(Reuters) – Credit card company Synchrony Financial beat second-quarter earnings estimates on Tuesday as rapid rate hikes by the U.S. Federal Reserve.
Lenders have benefited from the Fed’s aggressive monetary tightening, but have also had to allocate greater provisions for potential defaults as higher borrowing costs hit consumers’ financial health.
Synchrony reported earnings of $1.32 per share in the reported quarter, compared with analysts’ median estimate of $1.24, according to Refinitiv IBES data.
Net interest income (NII) increased 8.4% to $4.1 billion, helping to soften the impact of higher provisions for credit losses to $1.38 billion, up from $724 million a year earlier.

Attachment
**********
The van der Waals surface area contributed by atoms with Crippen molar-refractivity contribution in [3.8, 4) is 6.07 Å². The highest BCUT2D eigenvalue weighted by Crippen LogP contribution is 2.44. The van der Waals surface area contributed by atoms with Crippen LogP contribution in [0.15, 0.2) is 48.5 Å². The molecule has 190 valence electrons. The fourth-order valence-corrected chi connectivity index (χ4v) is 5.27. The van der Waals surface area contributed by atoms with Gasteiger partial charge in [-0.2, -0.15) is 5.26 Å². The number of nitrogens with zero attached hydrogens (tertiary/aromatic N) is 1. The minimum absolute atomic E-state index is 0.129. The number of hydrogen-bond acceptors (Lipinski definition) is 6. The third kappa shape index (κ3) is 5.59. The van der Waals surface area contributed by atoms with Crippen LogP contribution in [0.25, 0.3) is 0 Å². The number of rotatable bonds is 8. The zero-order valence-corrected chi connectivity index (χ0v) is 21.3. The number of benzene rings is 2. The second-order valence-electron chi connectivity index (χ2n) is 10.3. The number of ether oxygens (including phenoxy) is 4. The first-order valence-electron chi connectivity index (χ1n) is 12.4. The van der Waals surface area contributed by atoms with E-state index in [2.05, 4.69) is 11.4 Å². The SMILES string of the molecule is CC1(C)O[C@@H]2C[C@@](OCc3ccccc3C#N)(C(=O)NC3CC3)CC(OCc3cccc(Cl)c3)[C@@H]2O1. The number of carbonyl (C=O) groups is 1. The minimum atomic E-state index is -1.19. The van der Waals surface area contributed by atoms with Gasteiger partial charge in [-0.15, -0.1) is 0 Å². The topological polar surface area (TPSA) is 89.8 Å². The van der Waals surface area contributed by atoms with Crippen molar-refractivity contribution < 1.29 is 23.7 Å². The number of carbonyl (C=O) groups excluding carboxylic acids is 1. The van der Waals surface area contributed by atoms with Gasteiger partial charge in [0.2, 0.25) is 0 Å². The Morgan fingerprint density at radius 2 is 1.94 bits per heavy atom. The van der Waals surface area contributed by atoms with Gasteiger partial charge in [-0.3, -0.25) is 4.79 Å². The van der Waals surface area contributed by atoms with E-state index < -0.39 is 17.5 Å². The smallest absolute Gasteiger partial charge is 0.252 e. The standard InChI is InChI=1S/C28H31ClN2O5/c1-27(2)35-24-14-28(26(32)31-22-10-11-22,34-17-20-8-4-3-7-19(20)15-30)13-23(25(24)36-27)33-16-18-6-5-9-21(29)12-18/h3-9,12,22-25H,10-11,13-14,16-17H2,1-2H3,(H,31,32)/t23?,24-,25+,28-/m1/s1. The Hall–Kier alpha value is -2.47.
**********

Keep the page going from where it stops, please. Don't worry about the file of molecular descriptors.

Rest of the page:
Last week, the largest US banks also reported gains on higher interest rates, but also warned of the risks ahead as US consumers cut spending and losses piled up in credit cards and office real estate.
Synchrony Financial’s total deposits increased 1.8% to $75.77 billion from the first quarter and increased 17% over the prior year.
Investors have been scrutinizing deposit trends at banks and other financial companies after an uncontrolled run on deposits led to the collapse of three lenders earlier this year.
(Reporting by Jaiveer Singh Shekhawat in Bengaluru; Editing by Shinjini Ganguli)